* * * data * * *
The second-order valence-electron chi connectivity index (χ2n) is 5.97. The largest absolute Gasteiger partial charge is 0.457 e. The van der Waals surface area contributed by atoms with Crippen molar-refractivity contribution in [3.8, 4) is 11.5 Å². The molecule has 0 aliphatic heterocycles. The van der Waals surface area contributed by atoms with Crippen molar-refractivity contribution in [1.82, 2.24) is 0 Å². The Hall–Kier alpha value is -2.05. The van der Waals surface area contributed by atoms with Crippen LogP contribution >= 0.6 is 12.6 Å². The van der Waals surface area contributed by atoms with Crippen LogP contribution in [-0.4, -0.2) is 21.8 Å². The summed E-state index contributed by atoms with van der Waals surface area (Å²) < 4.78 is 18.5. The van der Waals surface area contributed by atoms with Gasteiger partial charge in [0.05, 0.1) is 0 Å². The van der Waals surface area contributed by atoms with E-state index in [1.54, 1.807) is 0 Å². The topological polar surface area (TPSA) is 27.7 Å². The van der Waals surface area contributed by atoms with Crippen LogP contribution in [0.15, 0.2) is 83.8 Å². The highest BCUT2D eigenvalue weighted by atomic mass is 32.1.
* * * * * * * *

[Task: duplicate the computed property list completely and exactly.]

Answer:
The second-order valence-electron chi connectivity index (χ2n) is 5.97. The largest absolute Gasteiger partial charge is 0.457 e. The van der Waals surface area contributed by atoms with Crippen molar-refractivity contribution in [3.8, 4) is 11.5 Å². The molecule has 0 aliphatic heterocycles. The van der Waals surface area contributed by atoms with Crippen molar-refractivity contribution in [1.82, 2.24) is 0 Å². The Hall–Kier alpha value is -2.05. The van der Waals surface area contributed by atoms with Crippen LogP contribution >= 0.6 is 12.6 Å². The van der Waals surface area contributed by atoms with Crippen LogP contribution in [-0.4, -0.2) is 21.8 Å². The summed E-state index contributed by atoms with van der Waals surface area (Å²) < 4.78 is 18.5. The van der Waals surface area contributed by atoms with Gasteiger partial charge in [0.05, 0.1) is 0 Å². The van der Waals surface area contributed by atoms with E-state index in [1.54, 1.807) is 0 Å². The topological polar surface area (TPSA) is 27.7 Å². The van der Waals surface area contributed by atoms with Crippen LogP contribution in [0.15, 0.2) is 83.8 Å². The highest BCUT2D eigenvalue weighted by atomic mass is 32.1.